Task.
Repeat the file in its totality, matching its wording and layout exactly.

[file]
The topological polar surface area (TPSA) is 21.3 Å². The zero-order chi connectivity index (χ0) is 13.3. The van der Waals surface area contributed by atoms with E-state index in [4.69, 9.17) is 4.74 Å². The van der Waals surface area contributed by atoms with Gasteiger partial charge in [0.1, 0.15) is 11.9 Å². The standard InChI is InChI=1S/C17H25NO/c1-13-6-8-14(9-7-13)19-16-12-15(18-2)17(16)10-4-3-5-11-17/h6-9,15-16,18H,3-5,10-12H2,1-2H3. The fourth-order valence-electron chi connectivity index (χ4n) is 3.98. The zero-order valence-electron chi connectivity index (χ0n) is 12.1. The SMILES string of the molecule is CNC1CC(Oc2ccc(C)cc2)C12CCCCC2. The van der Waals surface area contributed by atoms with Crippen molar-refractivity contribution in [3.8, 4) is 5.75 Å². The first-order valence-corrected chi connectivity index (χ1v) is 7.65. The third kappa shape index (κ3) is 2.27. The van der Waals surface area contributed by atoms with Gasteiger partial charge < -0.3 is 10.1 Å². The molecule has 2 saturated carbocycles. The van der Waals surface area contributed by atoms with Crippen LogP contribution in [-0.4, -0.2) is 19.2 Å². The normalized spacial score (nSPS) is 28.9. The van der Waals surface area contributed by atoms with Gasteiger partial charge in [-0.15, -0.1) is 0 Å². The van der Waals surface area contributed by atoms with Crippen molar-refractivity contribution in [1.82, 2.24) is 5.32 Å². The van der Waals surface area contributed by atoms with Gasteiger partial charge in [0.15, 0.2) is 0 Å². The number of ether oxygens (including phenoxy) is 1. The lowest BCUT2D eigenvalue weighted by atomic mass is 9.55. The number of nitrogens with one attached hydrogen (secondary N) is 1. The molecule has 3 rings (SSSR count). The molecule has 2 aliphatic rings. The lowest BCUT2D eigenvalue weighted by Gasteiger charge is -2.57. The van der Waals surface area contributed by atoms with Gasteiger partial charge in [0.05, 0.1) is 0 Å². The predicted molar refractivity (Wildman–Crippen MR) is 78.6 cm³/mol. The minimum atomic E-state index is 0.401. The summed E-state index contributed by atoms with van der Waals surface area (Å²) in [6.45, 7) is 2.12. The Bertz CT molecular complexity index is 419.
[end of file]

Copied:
The topological polar surface area (TPSA) is 21.3 Å². The zero-order chi connectivity index (χ0) is 13.3. The van der Waals surface area contributed by atoms with E-state index in [4.69, 9.17) is 4.74 Å². The van der Waals surface area contributed by atoms with Gasteiger partial charge in [0.1, 0.15) is 11.9 Å². The standard InChI is InChI=1S/C17H25NO/c1-13-6-8-14(9-7-13)19-16-12-15(18-2)17(16)10-4-3-5-11-17/h6-9,15-16,18H,3-5,10-12H2,1-2H3. The fourth-order valence-electron chi connectivity index (χ4n) is 3.98. The zero-order valence-electron chi connectivity index (χ0n) is 12.1. The SMILES string of the molecule is CNC1CC(Oc2ccc(C)cc2)C12CCCCC2. The van der Waals surface area contributed by atoms with Crippen molar-refractivity contribution in [3.8, 4) is 5.75 Å². The first-order valence-corrected chi connectivity index (χ1v) is 7.65. The third kappa shape index (κ3) is 2.27. The van der Waals surface area contributed by atoms with Gasteiger partial charge < -0.3 is 10.1 Å². The molecule has 2 saturated carbocycles. The van der Waals surface area contributed by atoms with Crippen LogP contribution in [-0.4, -0.2) is 19.2 Å². The normalized spacial score (nSPS) is 28.9. The van der Waals surface area contributed by atoms with Gasteiger partial charge in [-0.15, -0.1) is 0 Å². The van der Waals surface area contributed by atoms with Crippen molar-refractivity contribution in [1.82, 2.24) is 5.32 Å². The van der Waals surface area contributed by atoms with Gasteiger partial charge in [0.15, 0.2) is 0 Å². The number of ether oxygens (including phenoxy) is 1. The lowest BCUT2D eigenvalue weighted by atomic mass is 9.55. The number of nitrogens with one attached hydrogen (secondary N) is 1. The molecule has 3 rings (SSSR count). The molecule has 2 aliphatic rings. The lowest BCUT2D eigenvalue weighted by Gasteiger charge is -2.57. The van der Waals surface area contributed by atoms with Gasteiger partial charge in [0.05, 0.1) is 0 Å². The predicted molar refractivity (Wildman–Crippen MR) is 78.6 cm³/mol. The minimum atomic E-state index is 0.401. The summed E-state index contributed by atoms with van der Waals surface area (Å²) in [6.45, 7) is 2.12. The Bertz CT molecular complexity index is 419.